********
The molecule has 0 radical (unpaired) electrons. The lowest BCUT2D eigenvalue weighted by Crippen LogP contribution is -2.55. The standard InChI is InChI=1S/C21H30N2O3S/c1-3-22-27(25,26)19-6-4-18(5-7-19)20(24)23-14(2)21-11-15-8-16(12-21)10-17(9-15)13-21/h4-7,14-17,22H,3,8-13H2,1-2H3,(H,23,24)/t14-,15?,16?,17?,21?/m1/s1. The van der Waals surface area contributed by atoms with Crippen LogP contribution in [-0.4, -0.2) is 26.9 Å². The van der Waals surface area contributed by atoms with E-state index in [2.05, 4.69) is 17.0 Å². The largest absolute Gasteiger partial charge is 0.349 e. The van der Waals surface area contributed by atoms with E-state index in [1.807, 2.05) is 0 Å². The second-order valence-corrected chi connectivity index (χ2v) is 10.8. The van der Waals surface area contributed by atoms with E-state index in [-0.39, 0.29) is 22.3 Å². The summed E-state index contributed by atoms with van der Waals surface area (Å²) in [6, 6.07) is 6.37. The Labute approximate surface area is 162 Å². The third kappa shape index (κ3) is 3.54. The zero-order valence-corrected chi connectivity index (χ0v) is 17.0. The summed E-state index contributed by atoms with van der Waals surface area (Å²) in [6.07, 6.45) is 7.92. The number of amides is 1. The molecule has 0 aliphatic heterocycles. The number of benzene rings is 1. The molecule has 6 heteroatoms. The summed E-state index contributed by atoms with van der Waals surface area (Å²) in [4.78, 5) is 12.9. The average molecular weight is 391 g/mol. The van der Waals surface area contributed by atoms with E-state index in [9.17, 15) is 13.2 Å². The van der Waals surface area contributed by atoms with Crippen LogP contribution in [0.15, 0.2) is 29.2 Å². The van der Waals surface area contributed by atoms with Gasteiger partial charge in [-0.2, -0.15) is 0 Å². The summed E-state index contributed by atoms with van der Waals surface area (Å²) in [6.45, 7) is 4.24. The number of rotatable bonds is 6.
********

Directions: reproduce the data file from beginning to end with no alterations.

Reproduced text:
The molecule has 0 radical (unpaired) electrons. The lowest BCUT2D eigenvalue weighted by Crippen LogP contribution is -2.55. The standard InChI is InChI=1S/C21H30N2O3S/c1-3-22-27(25,26)19-6-4-18(5-7-19)20(24)23-14(2)21-11-15-8-16(12-21)10-17(9-15)13-21/h4-7,14-17,22H,3,8-13H2,1-2H3,(H,23,24)/t14-,15?,16?,17?,21?/m1/s1. The van der Waals surface area contributed by atoms with Crippen LogP contribution in [-0.4, -0.2) is 26.9 Å². The van der Waals surface area contributed by atoms with E-state index in [2.05, 4.69) is 17.0 Å². The largest absolute Gasteiger partial charge is 0.349 e. The van der Waals surface area contributed by atoms with E-state index in [1.807, 2.05) is 0 Å². The second-order valence-corrected chi connectivity index (χ2v) is 10.8. The van der Waals surface area contributed by atoms with E-state index in [-0.39, 0.29) is 22.3 Å². The summed E-state index contributed by atoms with van der Waals surface area (Å²) in [6, 6.07) is 6.37. The Labute approximate surface area is 162 Å². The third kappa shape index (κ3) is 3.54. The zero-order valence-corrected chi connectivity index (χ0v) is 17.0. The summed E-state index contributed by atoms with van der Waals surface area (Å²) in [6.07, 6.45) is 7.92. The number of amides is 1. The molecule has 0 aliphatic heterocycles. The number of benzene rings is 1. The molecule has 6 heteroatoms. The summed E-state index contributed by atoms with van der Waals surface area (Å²) in [4.78, 5) is 12.9. The average molecular weight is 391 g/mol. The van der Waals surface area contributed by atoms with E-state index in [9.17, 15) is 13.2 Å². The van der Waals surface area contributed by atoms with Crippen LogP contribution in [0.15, 0.2) is 29.2 Å². The van der Waals surface area contributed by atoms with Gasteiger partial charge in [-0.2, -0.15) is 0 Å². The summed E-state index contributed by atoms with van der Waals surface area (Å²) in [6.45, 7) is 4.24. The number of rotatable bonds is 6.